In 1936, the Nazi are little more than loud, brutish bores to fifteen-year old Stephan Neuman, the son of a wealthy and influential Jewish family and budding playwright whose playground extends from Vienna’s streets to its intricate underground tunnels. Stephan’s best friend and companion is the brilliant Žofie-Helene, a Christian girl whose mother edits a progressive, anti-Nazi newspaper. But the two adolescents’ carefree innocence is shattered when the Nazis’ take control.
There is hope in the darkness, though. Truus Wijsmuller, a member of the Dutch resistance, risks her life smuggling Jewish children out of Nazi Germany to the nations that will take them. It is a mission that becomes even more dangerous after the Anschluss—Hitler’s annexation of Austria—as, across Europe, countries close their borders to the growing number of refugees desperate to escape.
Tante Truus, as she is known, is determined to save as many children as she can. After Britain passes a measure to take in at-risk child refugees from the German Reich, she dares to approach Adolf Eichmann, the man who would later help devise the “Final Solution to the Jewish Question,” in a race against time to bring children like Stephan, his young brother Walter, and Žofie-Helene on a perilous journey to an uncertain future abroad.
Trigger Warnings: Miscarriage, death of a baby, murder, suicide.
It was true after all: we are never more easily deceived than when we are ourselves in the act of deception.
This book pulled me out of a month long reading slump. Historical fiction will always be a superior genre in my reading life—if it’s done correctly.
The story takes place from December 1936 to 1940 and an epilogue that just wraps up what happened to everyone beyond 1940. It’s told in third-person omniscient, which I have learned is my favorite perspective. I love seeing all the characters from a bird’s-eye point of view, but also getting to understand how they feel. First person just seems so inauthentic unless it’s a thriller.
Geertruida Wijsmuller—Tante Truus—is a motherless Dutchwoman who rescues Jewish children from Nazi Germany and takes them to a safe country—Netherlands / England. She ends up making a deal with Eichmann (who I will mention later) to manage 600 children on a train—no babies / no 18-year-olds—during Sabbath. Not one child more or less. They all have numbers they have to go by. This is how Geertruida comes into contact with Stephan, Zofie, and Walter.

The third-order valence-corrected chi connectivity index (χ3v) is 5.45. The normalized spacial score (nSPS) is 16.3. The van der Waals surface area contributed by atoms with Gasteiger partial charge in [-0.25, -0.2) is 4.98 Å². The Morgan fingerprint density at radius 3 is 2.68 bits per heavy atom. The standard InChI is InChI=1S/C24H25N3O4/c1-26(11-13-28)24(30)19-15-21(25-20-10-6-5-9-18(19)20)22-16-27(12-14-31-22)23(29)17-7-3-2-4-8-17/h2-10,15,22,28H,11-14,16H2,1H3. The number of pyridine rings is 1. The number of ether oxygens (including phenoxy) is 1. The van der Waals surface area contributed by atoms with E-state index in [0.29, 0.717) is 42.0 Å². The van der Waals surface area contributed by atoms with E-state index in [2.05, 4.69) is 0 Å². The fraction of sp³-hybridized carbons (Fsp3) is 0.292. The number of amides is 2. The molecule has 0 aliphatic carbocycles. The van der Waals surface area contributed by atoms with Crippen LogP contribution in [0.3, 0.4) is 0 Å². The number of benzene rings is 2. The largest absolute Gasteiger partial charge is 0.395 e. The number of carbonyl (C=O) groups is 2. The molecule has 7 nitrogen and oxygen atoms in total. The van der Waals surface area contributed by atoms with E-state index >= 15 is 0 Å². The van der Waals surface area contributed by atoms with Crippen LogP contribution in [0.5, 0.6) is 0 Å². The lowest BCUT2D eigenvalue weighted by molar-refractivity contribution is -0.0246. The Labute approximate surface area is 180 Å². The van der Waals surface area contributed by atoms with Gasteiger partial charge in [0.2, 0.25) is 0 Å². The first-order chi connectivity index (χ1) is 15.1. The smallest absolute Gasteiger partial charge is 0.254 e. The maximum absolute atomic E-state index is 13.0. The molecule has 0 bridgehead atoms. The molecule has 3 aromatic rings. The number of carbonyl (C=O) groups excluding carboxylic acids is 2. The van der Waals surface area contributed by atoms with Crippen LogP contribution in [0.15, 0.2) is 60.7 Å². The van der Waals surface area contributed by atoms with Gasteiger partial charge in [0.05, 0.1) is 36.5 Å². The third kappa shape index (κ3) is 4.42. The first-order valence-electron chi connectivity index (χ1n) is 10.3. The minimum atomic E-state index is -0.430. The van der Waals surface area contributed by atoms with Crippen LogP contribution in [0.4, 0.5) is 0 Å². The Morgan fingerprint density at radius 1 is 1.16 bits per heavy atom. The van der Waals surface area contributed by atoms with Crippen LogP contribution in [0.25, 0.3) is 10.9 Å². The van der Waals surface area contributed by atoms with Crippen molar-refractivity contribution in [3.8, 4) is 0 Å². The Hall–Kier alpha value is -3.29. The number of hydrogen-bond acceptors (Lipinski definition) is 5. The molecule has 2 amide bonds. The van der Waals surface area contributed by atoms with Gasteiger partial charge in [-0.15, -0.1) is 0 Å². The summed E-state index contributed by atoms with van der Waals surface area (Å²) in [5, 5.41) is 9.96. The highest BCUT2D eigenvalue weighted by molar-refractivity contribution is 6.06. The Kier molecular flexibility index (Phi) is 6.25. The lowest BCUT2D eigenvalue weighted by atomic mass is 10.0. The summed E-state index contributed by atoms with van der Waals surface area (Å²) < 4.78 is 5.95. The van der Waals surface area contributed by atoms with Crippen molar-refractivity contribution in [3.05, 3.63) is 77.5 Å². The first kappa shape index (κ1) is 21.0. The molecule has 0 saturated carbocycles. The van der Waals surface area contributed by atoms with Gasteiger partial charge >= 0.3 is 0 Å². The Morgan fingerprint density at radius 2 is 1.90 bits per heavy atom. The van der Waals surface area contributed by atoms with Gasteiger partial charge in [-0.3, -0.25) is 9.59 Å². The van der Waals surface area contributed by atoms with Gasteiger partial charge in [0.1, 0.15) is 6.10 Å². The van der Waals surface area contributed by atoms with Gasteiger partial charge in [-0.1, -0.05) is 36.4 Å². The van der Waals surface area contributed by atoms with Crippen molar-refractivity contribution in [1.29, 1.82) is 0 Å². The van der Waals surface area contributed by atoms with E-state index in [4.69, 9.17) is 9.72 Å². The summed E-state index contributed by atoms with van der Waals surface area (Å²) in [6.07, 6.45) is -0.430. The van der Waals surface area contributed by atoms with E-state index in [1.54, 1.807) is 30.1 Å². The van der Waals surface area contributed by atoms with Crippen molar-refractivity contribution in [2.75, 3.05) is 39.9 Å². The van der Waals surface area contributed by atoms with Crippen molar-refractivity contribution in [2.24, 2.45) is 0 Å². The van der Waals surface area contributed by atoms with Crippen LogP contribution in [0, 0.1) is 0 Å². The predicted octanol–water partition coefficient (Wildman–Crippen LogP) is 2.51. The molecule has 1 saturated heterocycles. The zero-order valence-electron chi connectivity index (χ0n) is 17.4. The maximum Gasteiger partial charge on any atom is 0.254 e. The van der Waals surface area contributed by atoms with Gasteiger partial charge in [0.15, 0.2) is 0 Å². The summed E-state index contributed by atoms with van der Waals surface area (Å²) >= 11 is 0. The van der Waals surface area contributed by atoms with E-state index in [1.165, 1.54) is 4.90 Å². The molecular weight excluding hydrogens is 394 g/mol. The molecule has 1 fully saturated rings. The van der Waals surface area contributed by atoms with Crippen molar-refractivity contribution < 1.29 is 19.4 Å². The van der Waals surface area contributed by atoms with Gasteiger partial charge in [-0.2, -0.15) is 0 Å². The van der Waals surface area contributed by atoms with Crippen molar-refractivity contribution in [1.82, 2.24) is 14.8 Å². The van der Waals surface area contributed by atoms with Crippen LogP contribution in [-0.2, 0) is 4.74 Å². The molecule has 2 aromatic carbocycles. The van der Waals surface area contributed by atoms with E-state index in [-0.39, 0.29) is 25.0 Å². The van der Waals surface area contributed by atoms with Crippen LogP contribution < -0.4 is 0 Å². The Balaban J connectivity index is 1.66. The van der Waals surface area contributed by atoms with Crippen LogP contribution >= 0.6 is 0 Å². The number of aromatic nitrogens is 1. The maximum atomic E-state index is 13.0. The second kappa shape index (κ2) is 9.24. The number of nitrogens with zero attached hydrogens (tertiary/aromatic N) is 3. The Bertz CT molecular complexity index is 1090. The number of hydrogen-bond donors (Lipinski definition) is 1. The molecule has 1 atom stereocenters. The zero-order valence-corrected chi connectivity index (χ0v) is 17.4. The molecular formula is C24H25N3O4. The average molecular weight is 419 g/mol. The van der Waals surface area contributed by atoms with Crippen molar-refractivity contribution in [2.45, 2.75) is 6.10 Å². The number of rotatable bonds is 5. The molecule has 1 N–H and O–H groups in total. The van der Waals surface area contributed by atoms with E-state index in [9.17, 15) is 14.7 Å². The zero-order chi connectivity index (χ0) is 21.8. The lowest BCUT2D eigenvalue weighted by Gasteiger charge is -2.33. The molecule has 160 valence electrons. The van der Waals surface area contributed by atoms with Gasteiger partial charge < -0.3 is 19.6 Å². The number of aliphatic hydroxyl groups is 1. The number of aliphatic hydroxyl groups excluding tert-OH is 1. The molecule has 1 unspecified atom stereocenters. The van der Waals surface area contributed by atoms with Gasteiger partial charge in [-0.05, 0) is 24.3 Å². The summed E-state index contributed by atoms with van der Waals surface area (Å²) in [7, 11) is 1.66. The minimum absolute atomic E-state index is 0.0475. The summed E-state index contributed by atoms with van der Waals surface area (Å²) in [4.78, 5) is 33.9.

The reader also meets Geertruida’s husband, Joop. He doesn’t play a huge role in the novel, but they have been dealing with some infertility issues as well as the struggle with transferring the children from country to country. He understands why she does it, but his main goal is to protect his beloved wife.
I get where Joop is coming from, but I don’t always agree with how he communicates with Truus. He wants her to believe that having her own child is more important than SAVING the ones that are in imminent danger. I wouldn’t want to bring another baby into a horrifying situation such as pre-WWII / WWII. There was a quote from Truus that made me really connect with her. There is always so much pressure to have a kid, and this quote is extremely accurate—even in today’s world.
I’m a woman who can’t bear children in a world that values nothing else from me.Geertruida Wijsmuller
Stephan Neuman starts out as a 15-year-old Jewish boy who wants to become a playwright. His idol is a well known playwright—Stefan Zweig. Stephan’s main goal is to get a typewriter for Christmas. Stephen lives in a mansion surrounded by quite a bit of family—Aunt Lisl, Uncle Michael, little brother Walter, Walter’s stuffed rabbit Peter, Papa and his ill mother.
He runs out to the barbershop to get his hair cut by Otto. Stephan doesn’t have the funds to pay for the haircut, so Otto pretends to cut it. Then Stephan meets Zofie-Helene—Otto’s granddaughter. Zofie’s mother—Kathe Perger—is the editor of Vienna Independent. Zofie’s father used to be the editor, but he was claimed to have committed suicide in a Berlin hotel in 1934. Zofie is an unfiltered math prodigy. Numbers are everything to her!
But one is always greater than zero, Grandpapa, even if zero is more interesting mathematically.Zofie-Helene
I will add that Stephan talks a lot about Zofie’s breasts. He is a 15-year-old boy, after all. I just didn’t get the reason for it other than that. It isn’t mentioned a lot, but it’s definitely there.
Adolf Eichmann works at the Jewish Department—SD II/112—and was denied a promotion. Instead, he has to show around his new Prussian boss, Obersturmfuhrer Wisliceny. They discuss what should happen to the Jews, and Eichmann suggested they send them to countries that won’t benefit from Germany’s detriment. This ends up being the man that Truus talks to about the train to England.
It’s the problems you fail to anticipate that defeat you.Geertruida Wijsmuller
The focus on family and the effect of giving up small children can have on them is incredibly well done. It also proves just how strong children are—mentally and physically—when they have to be. I loved the friendships that are formed, the love Truus has for each individual child, the risks that are taken by everyone. I loved every bit of it.
I don’t want to go into extreme detail about everything. There are a lot of plot points I left out (Stephan’s father, Stephan’s aunt and uncle, how Zofie, Walter, and Stephan all end up on the train, what happens when they all get to England, etc.) because I don’t want to ruin the enjoyment of the book. There are so many pieces of treasure you get to discover while reading this. The writing is also pretty incredible. I highly recommend this one to y’all!
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